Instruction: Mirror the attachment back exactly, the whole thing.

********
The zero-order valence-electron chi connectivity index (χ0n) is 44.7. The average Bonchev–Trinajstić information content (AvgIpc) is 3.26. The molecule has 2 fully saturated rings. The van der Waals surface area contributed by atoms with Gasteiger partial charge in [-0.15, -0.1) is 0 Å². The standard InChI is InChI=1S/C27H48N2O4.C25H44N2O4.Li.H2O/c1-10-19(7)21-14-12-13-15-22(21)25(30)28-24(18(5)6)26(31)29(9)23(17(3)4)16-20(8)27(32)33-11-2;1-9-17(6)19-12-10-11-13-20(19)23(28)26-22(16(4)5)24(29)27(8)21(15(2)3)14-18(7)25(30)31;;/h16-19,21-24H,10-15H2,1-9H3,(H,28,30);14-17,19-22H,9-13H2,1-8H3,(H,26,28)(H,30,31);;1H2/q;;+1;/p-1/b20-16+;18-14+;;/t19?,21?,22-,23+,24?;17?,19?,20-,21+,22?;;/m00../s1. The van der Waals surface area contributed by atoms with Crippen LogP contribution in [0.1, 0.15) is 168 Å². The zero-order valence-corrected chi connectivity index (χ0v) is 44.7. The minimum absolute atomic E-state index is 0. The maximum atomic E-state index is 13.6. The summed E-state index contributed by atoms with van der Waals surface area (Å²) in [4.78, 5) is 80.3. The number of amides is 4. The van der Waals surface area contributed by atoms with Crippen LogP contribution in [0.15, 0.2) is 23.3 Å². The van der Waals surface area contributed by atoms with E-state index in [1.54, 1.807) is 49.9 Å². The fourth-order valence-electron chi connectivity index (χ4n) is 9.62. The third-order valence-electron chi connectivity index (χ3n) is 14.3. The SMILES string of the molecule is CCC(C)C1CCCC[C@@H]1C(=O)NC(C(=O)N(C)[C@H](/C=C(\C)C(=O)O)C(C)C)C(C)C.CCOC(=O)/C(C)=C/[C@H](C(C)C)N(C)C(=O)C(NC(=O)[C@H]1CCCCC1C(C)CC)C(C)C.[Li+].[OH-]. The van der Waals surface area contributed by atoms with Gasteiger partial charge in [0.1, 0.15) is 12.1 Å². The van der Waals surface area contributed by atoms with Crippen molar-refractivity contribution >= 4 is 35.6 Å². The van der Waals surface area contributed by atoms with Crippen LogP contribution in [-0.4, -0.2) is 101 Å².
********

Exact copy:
The zero-order valence-electron chi connectivity index (χ0n) is 44.7. The average Bonchev–Trinajstić information content (AvgIpc) is 3.26. The molecule has 2 fully saturated rings. The van der Waals surface area contributed by atoms with Gasteiger partial charge in [-0.15, -0.1) is 0 Å². The standard InChI is InChI=1S/C27H48N2O4.C25H44N2O4.Li.H2O/c1-10-19(7)21-14-12-13-15-22(21)25(30)28-24(18(5)6)26(31)29(9)23(17(3)4)16-20(8)27(32)33-11-2;1-9-17(6)19-12-10-11-13-20(19)23(28)26-22(16(4)5)24(29)27(8)21(15(2)3)14-18(7)25(30)31;;/h16-19,21-24H,10-15H2,1-9H3,(H,28,30);14-17,19-22H,9-13H2,1-8H3,(H,26,28)(H,30,31);;1H2/q;;+1;/p-1/b20-16+;18-14+;;/t19?,21?,22-,23+,24?;17?,19?,20-,21+,22?;;/m00../s1. The van der Waals surface area contributed by atoms with Crippen LogP contribution in [0.1, 0.15) is 168 Å². The zero-order valence-corrected chi connectivity index (χ0v) is 44.7. The minimum absolute atomic E-state index is 0. The maximum atomic E-state index is 13.6. The summed E-state index contributed by atoms with van der Waals surface area (Å²) in [4.78, 5) is 80.3. The number of amides is 4. The van der Waals surface area contributed by atoms with Crippen LogP contribution in [0.15, 0.2) is 23.3 Å². The van der Waals surface area contributed by atoms with E-state index in [1.54, 1.807) is 49.9 Å². The fourth-order valence-electron chi connectivity index (χ4n) is 9.62. The third-order valence-electron chi connectivity index (χ3n) is 14.3. The SMILES string of the molecule is CCC(C)C1CCCC[C@@H]1C(=O)NC(C(=O)N(C)[C@H](/C=C(\C)C(=O)O)C(C)C)C(C)C.CCOC(=O)/C(C)=C/[C@H](C(C)C)N(C)C(=O)C(NC(=O)[C@H]1CCCCC1C(C)CC)C(C)C.[Li+].[OH-]. The van der Waals surface area contributed by atoms with Gasteiger partial charge in [0.1, 0.15) is 12.1 Å². The van der Waals surface area contributed by atoms with Crippen molar-refractivity contribution >= 4 is 35.6 Å². The van der Waals surface area contributed by atoms with Crippen LogP contribution in [-0.4, -0.2) is 101 Å².